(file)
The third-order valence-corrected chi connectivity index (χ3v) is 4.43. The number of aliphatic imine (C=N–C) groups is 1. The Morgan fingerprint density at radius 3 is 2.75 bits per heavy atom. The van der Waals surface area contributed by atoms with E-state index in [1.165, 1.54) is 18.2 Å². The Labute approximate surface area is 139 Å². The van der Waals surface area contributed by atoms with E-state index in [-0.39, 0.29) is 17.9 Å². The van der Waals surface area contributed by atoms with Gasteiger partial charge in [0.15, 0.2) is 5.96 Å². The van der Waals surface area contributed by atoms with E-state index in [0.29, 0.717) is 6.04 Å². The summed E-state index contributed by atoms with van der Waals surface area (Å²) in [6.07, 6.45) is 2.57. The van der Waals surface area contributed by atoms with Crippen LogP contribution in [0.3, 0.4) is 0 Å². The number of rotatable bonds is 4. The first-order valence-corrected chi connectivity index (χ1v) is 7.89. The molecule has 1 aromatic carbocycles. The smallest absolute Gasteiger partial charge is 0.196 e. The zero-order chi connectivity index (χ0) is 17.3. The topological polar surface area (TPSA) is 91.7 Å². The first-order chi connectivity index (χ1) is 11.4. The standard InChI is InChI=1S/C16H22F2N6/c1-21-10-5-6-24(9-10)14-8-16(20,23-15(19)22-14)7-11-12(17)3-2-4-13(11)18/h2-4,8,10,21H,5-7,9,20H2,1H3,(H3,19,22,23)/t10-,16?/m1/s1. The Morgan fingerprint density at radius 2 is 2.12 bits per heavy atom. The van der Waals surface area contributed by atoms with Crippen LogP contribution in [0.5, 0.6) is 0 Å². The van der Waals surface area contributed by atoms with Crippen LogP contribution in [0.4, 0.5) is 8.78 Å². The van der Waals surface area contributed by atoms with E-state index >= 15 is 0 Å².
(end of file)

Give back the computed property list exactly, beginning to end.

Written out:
The third-order valence-corrected chi connectivity index (χ3v) is 4.43. The number of aliphatic imine (C=N–C) groups is 1. The Morgan fingerprint density at radius 3 is 2.75 bits per heavy atom. The van der Waals surface area contributed by atoms with E-state index in [1.165, 1.54) is 18.2 Å². The Labute approximate surface area is 139 Å². The van der Waals surface area contributed by atoms with E-state index in [-0.39, 0.29) is 17.9 Å². The van der Waals surface area contributed by atoms with Gasteiger partial charge in [0.15, 0.2) is 5.96 Å². The van der Waals surface area contributed by atoms with E-state index in [0.29, 0.717) is 6.04 Å². The summed E-state index contributed by atoms with van der Waals surface area (Å²) in [6.07, 6.45) is 2.57. The van der Waals surface area contributed by atoms with Crippen LogP contribution in [0.3, 0.4) is 0 Å². The number of rotatable bonds is 4. The first-order valence-corrected chi connectivity index (χ1v) is 7.89. The molecule has 1 aromatic carbocycles. The smallest absolute Gasteiger partial charge is 0.196 e. The zero-order chi connectivity index (χ0) is 17.3. The topological polar surface area (TPSA) is 91.7 Å². The first-order chi connectivity index (χ1) is 11.4. The standard InChI is InChI=1S/C16H22F2N6/c1-21-10-5-6-24(9-10)14-8-16(20,23-15(19)22-14)7-11-12(17)3-2-4-13(11)18/h2-4,8,10,21H,5-7,9,20H2,1H3,(H3,19,22,23)/t10-,16?/m1/s1. The Morgan fingerprint density at radius 2 is 2.12 bits per heavy atom. The van der Waals surface area contributed by atoms with Crippen LogP contribution in [0.5, 0.6) is 0 Å². The van der Waals surface area contributed by atoms with Crippen LogP contribution in [0.4, 0.5) is 8.78 Å². The van der Waals surface area contributed by atoms with E-state index >= 15 is 0 Å².